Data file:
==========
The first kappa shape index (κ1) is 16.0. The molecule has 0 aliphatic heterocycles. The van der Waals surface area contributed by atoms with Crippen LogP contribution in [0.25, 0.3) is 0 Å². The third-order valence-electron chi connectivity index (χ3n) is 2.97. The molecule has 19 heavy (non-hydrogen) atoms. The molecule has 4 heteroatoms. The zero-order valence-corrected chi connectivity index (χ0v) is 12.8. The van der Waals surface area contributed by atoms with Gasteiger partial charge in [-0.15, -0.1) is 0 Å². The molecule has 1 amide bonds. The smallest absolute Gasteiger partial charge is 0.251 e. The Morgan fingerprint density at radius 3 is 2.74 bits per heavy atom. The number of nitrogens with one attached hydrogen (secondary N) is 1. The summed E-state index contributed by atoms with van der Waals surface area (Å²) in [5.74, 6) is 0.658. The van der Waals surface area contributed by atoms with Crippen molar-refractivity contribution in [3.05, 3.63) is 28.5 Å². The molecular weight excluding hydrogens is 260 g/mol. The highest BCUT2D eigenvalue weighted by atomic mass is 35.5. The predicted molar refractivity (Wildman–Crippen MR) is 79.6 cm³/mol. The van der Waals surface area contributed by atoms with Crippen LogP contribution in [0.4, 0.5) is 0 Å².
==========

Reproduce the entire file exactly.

The first kappa shape index (κ1) is 16.0. The molecule has 0 aliphatic heterocycles. The van der Waals surface area contributed by atoms with Crippen LogP contribution in [0.25, 0.3) is 0 Å². The third-order valence-electron chi connectivity index (χ3n) is 2.97. The molecule has 19 heavy (non-hydrogen) atoms. The molecule has 4 heteroatoms. The zero-order valence-corrected chi connectivity index (χ0v) is 12.8. The van der Waals surface area contributed by atoms with Gasteiger partial charge in [-0.15, -0.1) is 0 Å². The molecule has 1 amide bonds. The smallest absolute Gasteiger partial charge is 0.251 e. The Morgan fingerprint density at radius 3 is 2.74 bits per heavy atom. The number of nitrogens with one attached hydrogen (secondary N) is 1. The summed E-state index contributed by atoms with van der Waals surface area (Å²) in [5.74, 6) is 0.658. The van der Waals surface area contributed by atoms with Crippen molar-refractivity contribution in [3.05, 3.63) is 28.5 Å². The molecular weight excluding hydrogens is 260 g/mol. The highest BCUT2D eigenvalue weighted by atomic mass is 35.5. The predicted molar refractivity (Wildman–Crippen MR) is 79.6 cm³/mol. The van der Waals surface area contributed by atoms with Crippen LogP contribution in [0.4, 0.5) is 0 Å².